By Allison Amy Wedell
Anyone who has ever volunteered knows how good it makes them feel—and it’s no different for kids. But did you know studies have found links between volunteering and positive self-esteem?
One such study, published in the Journal of Adolescence, found that 55 percent of teens surveyed enjoy volunteering, and that both big and small acts of kindness had a positive effect on their feelings of self-worth. Interestingly, the kids who got a bigger self-esteem boost volunteered helping strangers—but helping people they know is good for kids too.
But why is it important for kids to have good self-esteem? No, we’re not raising a generation of narcissists. Rather, kids with good self-esteem believe they can handle whatever life throws at them. Good self-esteem is also essential to kids’ emotional health: In essence, it’s important that kids like themselves.
A boost in self-esteem isn’t the only benefit kids can get from volunteering, either. Here are a few others:
- By causing them to branch out into a field they may be unfamiliar with, volunteering can help kids figure out what they want to be when they grow up.
- Volunteering connects them to other people they may not otherwise meet, especially after interacting with their peers five days a week. At a volunteer job, kids will meet people of many ages and walks of life.
- Volunteering can help kids learn new skills, from cooking to working with tools to interacting with the public.
- At a time when many kids are first experiencing depression and anxiety, volunteering helps them focus outward. This can give them a sense of perspective and achievement.
My daughter Teagan and my niece Erica both volunteer on a regular basis, so I interviewed them to find out what the experience was like and how it made them feel.
Erica, who is 15, volunteered last summer at the child care center/preschool she used to attend when she was younger. She spent two to three days per week with the two- and three-year-olds, playing with them, helping them eat, and generally helping the teachers. She still misses them: “My last day, I was sobbing,” she says.
Volunteering at the child care center made Erica feel good. “The teachers always told me how they appreciated me, because they’re really stressed all the time. They wanted me there, and I was helping,” she explained. “I was positively impacting them, helping them learn something.”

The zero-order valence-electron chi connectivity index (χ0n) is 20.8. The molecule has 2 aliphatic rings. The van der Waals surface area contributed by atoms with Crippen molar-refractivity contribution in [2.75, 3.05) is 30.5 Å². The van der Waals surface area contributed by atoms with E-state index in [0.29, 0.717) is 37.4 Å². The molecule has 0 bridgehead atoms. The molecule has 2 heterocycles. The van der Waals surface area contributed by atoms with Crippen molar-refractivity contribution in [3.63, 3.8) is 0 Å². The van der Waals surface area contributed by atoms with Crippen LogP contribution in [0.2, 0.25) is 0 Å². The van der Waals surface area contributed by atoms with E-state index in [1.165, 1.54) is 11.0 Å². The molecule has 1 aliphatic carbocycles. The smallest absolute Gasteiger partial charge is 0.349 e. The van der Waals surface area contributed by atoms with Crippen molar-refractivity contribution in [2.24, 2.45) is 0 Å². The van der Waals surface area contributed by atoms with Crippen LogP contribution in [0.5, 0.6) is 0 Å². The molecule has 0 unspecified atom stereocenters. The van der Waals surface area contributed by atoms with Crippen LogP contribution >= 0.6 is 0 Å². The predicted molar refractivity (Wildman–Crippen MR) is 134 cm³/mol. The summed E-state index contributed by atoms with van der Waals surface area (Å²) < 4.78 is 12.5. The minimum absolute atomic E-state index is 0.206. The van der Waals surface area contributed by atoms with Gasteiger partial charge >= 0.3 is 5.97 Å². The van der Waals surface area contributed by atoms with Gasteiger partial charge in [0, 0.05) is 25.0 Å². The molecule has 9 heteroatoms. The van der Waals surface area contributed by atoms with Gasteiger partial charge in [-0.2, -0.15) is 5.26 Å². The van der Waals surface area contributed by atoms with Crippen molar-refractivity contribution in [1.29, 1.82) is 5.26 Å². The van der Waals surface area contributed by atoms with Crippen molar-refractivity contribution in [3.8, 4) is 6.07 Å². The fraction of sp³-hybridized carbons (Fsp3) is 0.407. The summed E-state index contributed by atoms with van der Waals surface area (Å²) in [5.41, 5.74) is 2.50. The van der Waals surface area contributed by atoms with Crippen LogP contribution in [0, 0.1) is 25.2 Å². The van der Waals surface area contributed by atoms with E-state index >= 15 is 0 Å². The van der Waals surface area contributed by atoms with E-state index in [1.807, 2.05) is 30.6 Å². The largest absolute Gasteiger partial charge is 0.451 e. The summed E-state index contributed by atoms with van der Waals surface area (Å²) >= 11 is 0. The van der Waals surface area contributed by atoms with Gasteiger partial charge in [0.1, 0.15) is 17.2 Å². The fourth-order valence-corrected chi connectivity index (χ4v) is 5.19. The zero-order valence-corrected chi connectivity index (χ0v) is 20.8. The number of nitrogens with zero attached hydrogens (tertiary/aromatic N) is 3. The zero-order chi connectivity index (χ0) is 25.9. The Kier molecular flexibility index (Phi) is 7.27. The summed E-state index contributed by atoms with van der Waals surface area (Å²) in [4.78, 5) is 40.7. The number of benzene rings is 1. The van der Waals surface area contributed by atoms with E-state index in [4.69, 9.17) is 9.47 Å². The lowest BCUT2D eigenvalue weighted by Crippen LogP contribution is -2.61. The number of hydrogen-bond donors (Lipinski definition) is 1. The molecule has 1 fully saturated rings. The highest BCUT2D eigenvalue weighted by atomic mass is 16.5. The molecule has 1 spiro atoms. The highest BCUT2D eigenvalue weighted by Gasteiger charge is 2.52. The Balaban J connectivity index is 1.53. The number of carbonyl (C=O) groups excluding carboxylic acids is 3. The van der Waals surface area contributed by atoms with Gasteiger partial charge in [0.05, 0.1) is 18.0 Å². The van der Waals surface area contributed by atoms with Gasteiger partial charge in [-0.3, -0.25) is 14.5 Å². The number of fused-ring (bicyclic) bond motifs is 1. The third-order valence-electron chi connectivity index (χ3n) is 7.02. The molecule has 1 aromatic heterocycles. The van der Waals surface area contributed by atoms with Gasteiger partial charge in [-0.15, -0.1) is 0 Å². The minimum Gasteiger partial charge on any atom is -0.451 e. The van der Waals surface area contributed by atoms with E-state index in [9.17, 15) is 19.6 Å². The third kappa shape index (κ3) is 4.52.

And this feeling isn’t a surprise to Erica, because she remembers how she felt about the older kids who would come back and volunteer when she was little. “I looked up to them and learned from them.” So she knew she was having the same effect on these kids. When she gave them that extra attention, it “made them want to go to child care more,” she says, adding, “And when their parents would meet me, they would tell me how cool it was, what I was doing.”
Teagan, who is 12, volunteered with her school’s Gay-Straight Alliance (GSA) all year. Her favorite project took place on Valentine’s Day, a day that can sometimes be tough for LGBTQ kids. She explains, “We made little cards for Valentine’s Day, and we handed them out to people. It wasn’t relationship stuff—most of them said things like, ‘You are amazing’ or ‘You’re beautiful,’ to build other people’s confidence and let them know they’re cared about.”
They especially worked on letting LGBTQ kids know they were welcome. “We invited other people who were part of the LGBTQ community to come and join us, so we let people know that it’s okay to be who you are.”
And why did this endeavor make Teagan feel good? Inclusion, empathy, generosity, and self-esteem. “I felt like it was a part of something. GSA was pretty small, so I felt like I was an important part of it. I tried to imagine how I would feel getting the card that I wrote to them. It felt like I made people feel special and brightened their day. It made me happy, because I was making other people happy.”
Psychological studies are all well and good, but that last line pretty much summed up the link between volunteering and self-esteem for me: “It made me happy, because I was making other people happy.”
Allison Amy Wedell is a writer, editor, and mom whose diverse work focuses on sexual abuse prevention, bullying prevention, social and emotional learning, public safety, and theater/acting. She is the author of Shaking Hands with Shakespeare: A Teenager’s Guide to Reading and Performing the Bard (Simon & Schuster, 2004), and her work has been featured here and at babycenter.com, MomsRising.org, and Committee for Children. You can find her on LinkedIn.
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